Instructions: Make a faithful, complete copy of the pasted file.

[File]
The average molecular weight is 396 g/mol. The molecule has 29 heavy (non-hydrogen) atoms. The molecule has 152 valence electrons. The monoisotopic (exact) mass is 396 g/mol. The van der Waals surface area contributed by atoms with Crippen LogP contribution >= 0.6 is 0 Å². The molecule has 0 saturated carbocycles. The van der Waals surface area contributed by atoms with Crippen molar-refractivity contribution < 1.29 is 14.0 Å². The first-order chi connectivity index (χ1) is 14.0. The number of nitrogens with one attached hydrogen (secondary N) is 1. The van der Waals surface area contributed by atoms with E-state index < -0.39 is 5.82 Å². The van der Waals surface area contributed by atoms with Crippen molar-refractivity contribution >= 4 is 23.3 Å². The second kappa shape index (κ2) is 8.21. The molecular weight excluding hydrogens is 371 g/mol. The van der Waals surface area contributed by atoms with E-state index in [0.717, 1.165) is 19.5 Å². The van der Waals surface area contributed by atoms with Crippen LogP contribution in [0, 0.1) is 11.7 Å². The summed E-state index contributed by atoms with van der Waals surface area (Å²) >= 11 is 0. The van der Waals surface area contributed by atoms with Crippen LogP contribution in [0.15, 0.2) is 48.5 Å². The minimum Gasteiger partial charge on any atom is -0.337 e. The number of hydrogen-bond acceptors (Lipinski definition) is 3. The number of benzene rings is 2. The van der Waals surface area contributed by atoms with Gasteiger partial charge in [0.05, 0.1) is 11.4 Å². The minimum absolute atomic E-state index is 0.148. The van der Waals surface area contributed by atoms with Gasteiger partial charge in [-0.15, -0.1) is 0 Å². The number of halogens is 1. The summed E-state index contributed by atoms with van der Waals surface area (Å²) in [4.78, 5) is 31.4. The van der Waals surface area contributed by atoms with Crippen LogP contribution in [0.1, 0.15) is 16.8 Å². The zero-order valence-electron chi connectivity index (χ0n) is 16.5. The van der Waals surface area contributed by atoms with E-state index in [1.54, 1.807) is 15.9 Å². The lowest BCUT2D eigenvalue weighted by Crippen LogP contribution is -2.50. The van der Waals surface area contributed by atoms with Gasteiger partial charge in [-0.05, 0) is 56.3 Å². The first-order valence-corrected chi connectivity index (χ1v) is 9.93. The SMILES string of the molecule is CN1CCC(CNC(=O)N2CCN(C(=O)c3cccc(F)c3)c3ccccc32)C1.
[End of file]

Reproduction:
The average molecular weight is 396 g/mol. The molecule has 29 heavy (non-hydrogen) atoms. The molecule has 152 valence electrons. The monoisotopic (exact) mass is 396 g/mol. The van der Waals surface area contributed by atoms with Crippen LogP contribution >= 0.6 is 0 Å². The molecule has 0 saturated carbocycles. The van der Waals surface area contributed by atoms with Crippen molar-refractivity contribution < 1.29 is 14.0 Å². The first-order chi connectivity index (χ1) is 14.0. The number of nitrogens with one attached hydrogen (secondary N) is 1. The van der Waals surface area contributed by atoms with E-state index < -0.39 is 5.82 Å². The van der Waals surface area contributed by atoms with Crippen molar-refractivity contribution >= 4 is 23.3 Å². The second kappa shape index (κ2) is 8.21. The molecular weight excluding hydrogens is 371 g/mol. The van der Waals surface area contributed by atoms with E-state index in [0.717, 1.165) is 19.5 Å². The van der Waals surface area contributed by atoms with Crippen LogP contribution in [0, 0.1) is 11.7 Å². The summed E-state index contributed by atoms with van der Waals surface area (Å²) >= 11 is 0. The van der Waals surface area contributed by atoms with Crippen LogP contribution in [0.15, 0.2) is 48.5 Å². The minimum Gasteiger partial charge on any atom is -0.337 e. The number of hydrogen-bond acceptors (Lipinski definition) is 3. The number of benzene rings is 2. The van der Waals surface area contributed by atoms with Gasteiger partial charge in [0.05, 0.1) is 11.4 Å². The minimum absolute atomic E-state index is 0.148. The van der Waals surface area contributed by atoms with Gasteiger partial charge in [-0.15, -0.1) is 0 Å². The number of halogens is 1. The summed E-state index contributed by atoms with van der Waals surface area (Å²) in [4.78, 5) is 31.4. The van der Waals surface area contributed by atoms with Crippen LogP contribution in [0.1, 0.15) is 16.8 Å². The zero-order valence-electron chi connectivity index (χ0n) is 16.5. The van der Waals surface area contributed by atoms with E-state index in [1.54, 1.807) is 15.9 Å². The lowest BCUT2D eigenvalue weighted by Crippen LogP contribution is -2.50. The van der Waals surface area contributed by atoms with Gasteiger partial charge in [-0.05, 0) is 56.3 Å². The first-order valence-corrected chi connectivity index (χ1v) is 9.93. The SMILES string of the molecule is CN1CCC(CNC(=O)N2CCN(C(=O)c3cccc(F)c3)c3ccccc32)C1.